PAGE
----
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Apprenticeships Drop-In session

Dotty Spenner, the Apprenticeship Lead for Surrey Training Hub, will be available to discuss any questions you may have about apprenticeships. These sessions are open to everyone within Surrey Heartlands and will be held via MS Teams on:

15th July, 1pm-1:45pm, click here to attend

24th July 1pm-1:45pm, click here to attend

There is no need to book your attendance and there’s no agenda. You are welcome to drop-in at any point within the 45-minute length and ask any questions you may have linked to apprenticeships. We recommend you use Google Chrome as your browser to register, as difficulties have been reported when accessing via MS Edge. If you have any difficulties registering please contact

What is an Apprenticeship?

An Apprenticeship is an opportunity to work and study at the same time, enabling individuals to gain experience at the same time as taking nationally recognised qualifications, completing on programme learning and earning a salary.

How do Apprenticeships work?

Apprenticeships combine practical training in a job with study where learners develop their skills and get experience in a particular sector. Apprentices spend most of their time in work and training on the job and at least 2O% of their working hours completing classroom-based learning with a college, university or training provider which leads to a nationally recognised professional qualification.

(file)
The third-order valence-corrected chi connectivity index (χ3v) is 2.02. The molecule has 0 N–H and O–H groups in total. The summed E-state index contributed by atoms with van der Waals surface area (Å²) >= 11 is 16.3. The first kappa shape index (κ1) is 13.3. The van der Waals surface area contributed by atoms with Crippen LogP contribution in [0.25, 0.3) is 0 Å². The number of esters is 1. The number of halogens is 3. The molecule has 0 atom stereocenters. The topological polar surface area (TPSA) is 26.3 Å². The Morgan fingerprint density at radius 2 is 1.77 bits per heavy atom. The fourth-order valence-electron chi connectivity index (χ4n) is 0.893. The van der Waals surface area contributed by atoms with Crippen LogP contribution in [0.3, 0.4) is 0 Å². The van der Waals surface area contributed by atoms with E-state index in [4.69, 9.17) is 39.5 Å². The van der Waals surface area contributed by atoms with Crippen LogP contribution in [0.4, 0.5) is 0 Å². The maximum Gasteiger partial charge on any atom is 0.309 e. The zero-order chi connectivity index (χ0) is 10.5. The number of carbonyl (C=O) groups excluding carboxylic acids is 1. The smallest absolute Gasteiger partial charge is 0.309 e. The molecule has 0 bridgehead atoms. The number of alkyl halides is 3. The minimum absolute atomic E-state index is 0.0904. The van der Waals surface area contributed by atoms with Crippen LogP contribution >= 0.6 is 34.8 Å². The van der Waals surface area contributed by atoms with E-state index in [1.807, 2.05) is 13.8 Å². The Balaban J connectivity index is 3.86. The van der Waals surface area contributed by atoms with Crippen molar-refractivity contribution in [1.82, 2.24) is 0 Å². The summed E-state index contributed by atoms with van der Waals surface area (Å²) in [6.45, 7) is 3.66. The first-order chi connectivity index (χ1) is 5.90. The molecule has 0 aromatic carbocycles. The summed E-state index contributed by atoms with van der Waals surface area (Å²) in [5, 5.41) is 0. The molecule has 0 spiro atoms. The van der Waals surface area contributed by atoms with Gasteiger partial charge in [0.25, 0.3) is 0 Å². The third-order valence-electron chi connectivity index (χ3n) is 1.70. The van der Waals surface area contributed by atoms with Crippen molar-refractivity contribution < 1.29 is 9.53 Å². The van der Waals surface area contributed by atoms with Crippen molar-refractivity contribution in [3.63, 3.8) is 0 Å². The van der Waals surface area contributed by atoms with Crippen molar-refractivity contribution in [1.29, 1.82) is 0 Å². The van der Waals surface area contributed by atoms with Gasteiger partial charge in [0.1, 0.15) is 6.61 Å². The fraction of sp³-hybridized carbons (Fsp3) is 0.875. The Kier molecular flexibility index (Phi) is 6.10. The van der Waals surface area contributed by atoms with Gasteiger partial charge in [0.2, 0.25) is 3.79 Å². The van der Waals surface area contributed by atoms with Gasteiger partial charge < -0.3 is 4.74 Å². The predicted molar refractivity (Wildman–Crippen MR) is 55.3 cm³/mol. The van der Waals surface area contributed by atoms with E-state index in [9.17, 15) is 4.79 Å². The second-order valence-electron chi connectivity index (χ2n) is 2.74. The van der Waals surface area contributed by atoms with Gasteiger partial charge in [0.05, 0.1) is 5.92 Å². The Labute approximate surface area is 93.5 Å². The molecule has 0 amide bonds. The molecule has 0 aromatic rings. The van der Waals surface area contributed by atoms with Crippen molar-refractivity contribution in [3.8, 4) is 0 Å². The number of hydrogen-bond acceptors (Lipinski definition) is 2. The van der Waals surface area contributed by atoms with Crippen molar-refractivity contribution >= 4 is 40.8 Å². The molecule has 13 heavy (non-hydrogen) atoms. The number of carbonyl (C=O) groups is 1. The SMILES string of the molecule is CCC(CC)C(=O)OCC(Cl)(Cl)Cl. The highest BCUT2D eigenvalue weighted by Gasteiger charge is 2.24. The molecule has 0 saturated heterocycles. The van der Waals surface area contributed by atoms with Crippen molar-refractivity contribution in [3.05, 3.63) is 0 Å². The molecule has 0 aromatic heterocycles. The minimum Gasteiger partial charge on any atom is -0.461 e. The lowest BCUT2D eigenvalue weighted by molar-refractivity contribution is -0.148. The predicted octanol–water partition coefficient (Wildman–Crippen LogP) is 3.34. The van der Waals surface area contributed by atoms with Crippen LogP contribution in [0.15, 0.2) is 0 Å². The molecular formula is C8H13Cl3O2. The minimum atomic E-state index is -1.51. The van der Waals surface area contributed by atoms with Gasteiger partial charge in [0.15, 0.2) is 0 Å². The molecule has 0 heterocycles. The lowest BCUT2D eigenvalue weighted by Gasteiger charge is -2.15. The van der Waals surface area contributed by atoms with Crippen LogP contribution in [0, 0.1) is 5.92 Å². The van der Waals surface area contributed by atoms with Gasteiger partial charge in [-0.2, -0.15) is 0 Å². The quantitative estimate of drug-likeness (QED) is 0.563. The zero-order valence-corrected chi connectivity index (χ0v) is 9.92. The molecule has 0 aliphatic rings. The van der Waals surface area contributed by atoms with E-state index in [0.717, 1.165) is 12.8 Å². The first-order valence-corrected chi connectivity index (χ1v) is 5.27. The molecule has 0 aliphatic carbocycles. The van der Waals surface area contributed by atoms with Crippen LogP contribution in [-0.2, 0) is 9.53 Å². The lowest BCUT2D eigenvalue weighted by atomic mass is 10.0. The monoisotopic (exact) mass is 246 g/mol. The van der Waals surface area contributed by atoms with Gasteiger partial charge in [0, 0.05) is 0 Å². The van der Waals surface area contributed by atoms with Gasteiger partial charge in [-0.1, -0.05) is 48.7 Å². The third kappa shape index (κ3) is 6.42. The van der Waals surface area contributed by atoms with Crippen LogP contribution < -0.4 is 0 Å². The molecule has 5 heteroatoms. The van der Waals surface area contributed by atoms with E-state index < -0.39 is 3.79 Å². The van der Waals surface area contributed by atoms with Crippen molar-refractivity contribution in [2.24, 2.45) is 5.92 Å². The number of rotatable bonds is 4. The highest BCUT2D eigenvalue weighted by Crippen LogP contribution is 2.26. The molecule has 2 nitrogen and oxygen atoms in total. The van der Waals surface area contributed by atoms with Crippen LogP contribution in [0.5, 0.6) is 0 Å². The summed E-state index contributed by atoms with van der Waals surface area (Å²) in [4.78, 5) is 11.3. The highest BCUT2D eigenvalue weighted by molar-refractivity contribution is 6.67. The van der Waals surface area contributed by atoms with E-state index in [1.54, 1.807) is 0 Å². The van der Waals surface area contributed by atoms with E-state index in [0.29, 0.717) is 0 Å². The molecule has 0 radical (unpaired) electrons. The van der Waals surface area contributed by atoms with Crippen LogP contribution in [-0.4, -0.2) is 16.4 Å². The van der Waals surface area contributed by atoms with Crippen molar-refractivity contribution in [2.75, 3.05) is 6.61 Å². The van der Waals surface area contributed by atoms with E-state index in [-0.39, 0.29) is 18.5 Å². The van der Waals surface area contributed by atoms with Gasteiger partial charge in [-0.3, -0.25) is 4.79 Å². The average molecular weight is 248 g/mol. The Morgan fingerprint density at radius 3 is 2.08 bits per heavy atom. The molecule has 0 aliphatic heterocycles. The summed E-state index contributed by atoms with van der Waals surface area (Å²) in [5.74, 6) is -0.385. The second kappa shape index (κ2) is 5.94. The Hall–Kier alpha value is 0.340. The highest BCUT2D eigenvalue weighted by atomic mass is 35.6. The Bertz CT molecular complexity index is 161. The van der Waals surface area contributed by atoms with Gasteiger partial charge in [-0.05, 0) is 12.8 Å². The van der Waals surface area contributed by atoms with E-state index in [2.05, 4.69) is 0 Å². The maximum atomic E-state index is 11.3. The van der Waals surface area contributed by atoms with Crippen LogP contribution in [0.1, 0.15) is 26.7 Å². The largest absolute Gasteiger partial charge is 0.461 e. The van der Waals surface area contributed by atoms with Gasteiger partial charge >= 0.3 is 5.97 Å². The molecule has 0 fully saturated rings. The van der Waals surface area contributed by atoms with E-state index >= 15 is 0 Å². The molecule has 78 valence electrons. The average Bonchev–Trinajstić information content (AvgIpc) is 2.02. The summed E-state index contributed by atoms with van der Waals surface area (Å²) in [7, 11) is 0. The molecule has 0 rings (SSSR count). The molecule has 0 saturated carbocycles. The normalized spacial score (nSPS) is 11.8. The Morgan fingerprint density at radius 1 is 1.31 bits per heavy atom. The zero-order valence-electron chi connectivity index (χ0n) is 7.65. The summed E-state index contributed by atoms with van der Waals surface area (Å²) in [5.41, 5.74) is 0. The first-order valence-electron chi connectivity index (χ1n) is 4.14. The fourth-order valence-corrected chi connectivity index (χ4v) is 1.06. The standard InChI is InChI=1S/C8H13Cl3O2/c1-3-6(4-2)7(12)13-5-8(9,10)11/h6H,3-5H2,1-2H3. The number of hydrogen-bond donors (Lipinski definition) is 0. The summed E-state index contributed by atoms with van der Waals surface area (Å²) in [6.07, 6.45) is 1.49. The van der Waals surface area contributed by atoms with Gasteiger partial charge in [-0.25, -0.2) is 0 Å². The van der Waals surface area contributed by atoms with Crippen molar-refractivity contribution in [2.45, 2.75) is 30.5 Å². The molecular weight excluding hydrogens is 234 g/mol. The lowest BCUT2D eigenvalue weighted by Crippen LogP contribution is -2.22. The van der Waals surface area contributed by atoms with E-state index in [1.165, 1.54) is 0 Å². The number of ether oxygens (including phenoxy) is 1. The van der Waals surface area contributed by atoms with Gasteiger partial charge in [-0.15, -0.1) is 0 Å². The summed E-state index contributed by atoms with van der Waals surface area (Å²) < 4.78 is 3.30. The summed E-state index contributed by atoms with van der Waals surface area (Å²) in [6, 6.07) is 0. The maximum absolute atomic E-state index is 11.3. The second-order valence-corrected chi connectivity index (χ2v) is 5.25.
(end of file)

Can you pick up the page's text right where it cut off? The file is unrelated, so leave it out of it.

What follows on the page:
Who can be an Apprentice?

There is no upper age limit for taking an apprenticeship course. Apprenticeships are not just for school leavers, they can be undertaken by anyone over 16 years of age who is not in full time education, whether employed, unemployed or leaving school.

Levels of Apprenticeship

Apprenticeships are available from Level 2 (GCSE equivalent) right through to Levels 6 and 7 (equivalent to a Bachelor’s or Master’s degree).

How long does it take to complete an Apprenticeship?

An Apprenticeship can take between one and five years to complete, depending on the level and type of apprenticeship.

What hours will Apprentice work?

The standard NHS full-time contract is 37.5 hours per week. Apprentices are expected to work a minimum of 30 hours per week to undertake the qualification fulltime. Part-time workers aren't excluded, but must extend the length of time that they study for, to allow all of the learning hours to be included.

What is an Apprenticeship standard?

An Apprenticeship standard is essentially the job role that the apprentice will be training for. The knowledge, skills and behaviours (KSBs) set out within the standard are tailored specifically to an individual to ensure that the Apprentice succeeds within that job role.  

What level and kind of training will Apprentice receive?

Apprentices will be completing an Apprenticeship standard relevant to their job role. This may be a mix of assignments, workshops, review sessions, e-learning and off-the-job training. Anyone completing an apprenticeship will also be allocated an assessor by the Training Provider, who will support and guide them throughout their apprenticeship.

What is off-the-job training (OTJ)?

Off-the-Job Training (OJT) is one of the key requirements for all apprenticeship standards. It is defined as learning which is undertaken outside of the normal day-to-day working environment and leads towards the achievement of an apprenticeship. It can take place at the apprentice’s normal place of work, but it must not be part of their normal working duties.